Monday question: Do Wolverine claws beat harsh advice?

Potentially Earth-shattering realisations over the weekend as I pondered whether Eric Millikin is now my favourite non-hockey columnist at the Detroit Free Press? Consider this sample:

Man uses Wolverine claws to attack roommate who is dating his mom

KSL Utah says: “He is accused of using a knife and a replica of the claws associated with the Marvel Comics character Wolverine in his Aug. 8 attack on his 20-year-old roommate. … [His] mother was also stabbed in the left arm during the incident as she tried to pull him off his roommate. [His] mother is dating his roommate, the sergeant said, noting that the two men have been ‘best friends since they were younger.'”

Eric says: I don’t care how many “yo mama” jokes you’ve endured or what kind of mutant super hero you think you are, a Wolverine-claw stabbing is no way to treat your best childhood friend and/or future stepfather.

Until I discovered gems like that from Eric, I’d been loyally devoted to relationships consultant Carolyn (“Also, remember, even a ‘happily married woman’ is just a couple of turns of fate away from an emotional abyss. Puts smugness right back in the bottle.”) Hax. Technically she writes for the Washington Post and gets syndicated, so maybe there’s room for both in my life?

Hax has no hesitation telling those writing for advice if they’re an idiot, selfish, or worse. If only more relationship columnists in Australia had her frankness: Hey, dickhead, stop being a dickhead.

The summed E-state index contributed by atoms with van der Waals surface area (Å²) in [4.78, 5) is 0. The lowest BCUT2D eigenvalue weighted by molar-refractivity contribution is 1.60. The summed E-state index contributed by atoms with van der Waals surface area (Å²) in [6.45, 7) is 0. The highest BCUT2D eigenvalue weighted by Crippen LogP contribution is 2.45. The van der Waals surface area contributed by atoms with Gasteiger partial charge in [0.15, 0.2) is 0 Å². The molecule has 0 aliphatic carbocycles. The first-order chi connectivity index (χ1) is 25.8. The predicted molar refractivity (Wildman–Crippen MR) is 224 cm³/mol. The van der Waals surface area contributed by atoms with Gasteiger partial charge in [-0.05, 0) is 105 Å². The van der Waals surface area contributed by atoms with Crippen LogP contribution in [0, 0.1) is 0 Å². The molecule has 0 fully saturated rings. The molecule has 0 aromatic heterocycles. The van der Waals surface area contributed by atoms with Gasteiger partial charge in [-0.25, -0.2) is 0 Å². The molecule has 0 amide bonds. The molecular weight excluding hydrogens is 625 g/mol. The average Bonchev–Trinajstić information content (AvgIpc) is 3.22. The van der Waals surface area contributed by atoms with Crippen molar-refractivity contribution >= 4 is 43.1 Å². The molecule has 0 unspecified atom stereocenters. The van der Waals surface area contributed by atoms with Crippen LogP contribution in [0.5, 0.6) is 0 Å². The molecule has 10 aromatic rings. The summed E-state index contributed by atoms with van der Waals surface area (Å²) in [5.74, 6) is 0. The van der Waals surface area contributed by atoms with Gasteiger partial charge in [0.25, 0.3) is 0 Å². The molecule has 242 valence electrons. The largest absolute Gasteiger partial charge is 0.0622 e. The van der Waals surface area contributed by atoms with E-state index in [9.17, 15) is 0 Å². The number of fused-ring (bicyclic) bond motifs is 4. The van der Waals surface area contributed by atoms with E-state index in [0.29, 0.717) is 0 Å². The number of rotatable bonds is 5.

Check out her reply to this guy who worried his ex writing negative things online would damage his reputation:

Brought to you by the letter S, for Snap!

 

FINAL NOTE: Big ups to the Melbourne Ice – including Lliam, Army, Joey, Tommy Powell, Martin Kutek and Jason Baclig – as they chase their third straight Goodall Cup, skating in Newcastle this weekend. Big Cat and a bunch of hockey fans are going to watch. I couldn’t make it. But I’ll be cheering from the south. Good luck and Go Ice Go.

 

 

Beating the funk

George Clinton. Different kind of funk.

No, I’m not talking about Kronwalling George Clinton, the Godfather of Funk.

I’m talking about how to shake off a hockey funk. Maybe even a life funk, but let’s take things one step at a time.

As I write this today, I am very much back in the game, compared to the last post, which only needed whisky and a sad soundtrack to complete the misery.

I knew I was okay from the moment my legs complained, already tightening up, as I creaked out of the car just before midnight last night, after driving home from the Icehouse. My legs are even stiffer this morning, finding every movement heavy in pedaling my bike as far as a local cafe. In fact, my whole body is aching in that awesome way that says you skated hard, took some hits, physically committed.

Battling that funk from earlier in the week, I had turned up for last night’s lesson, determined to kick myself back into a happier place. And it worked.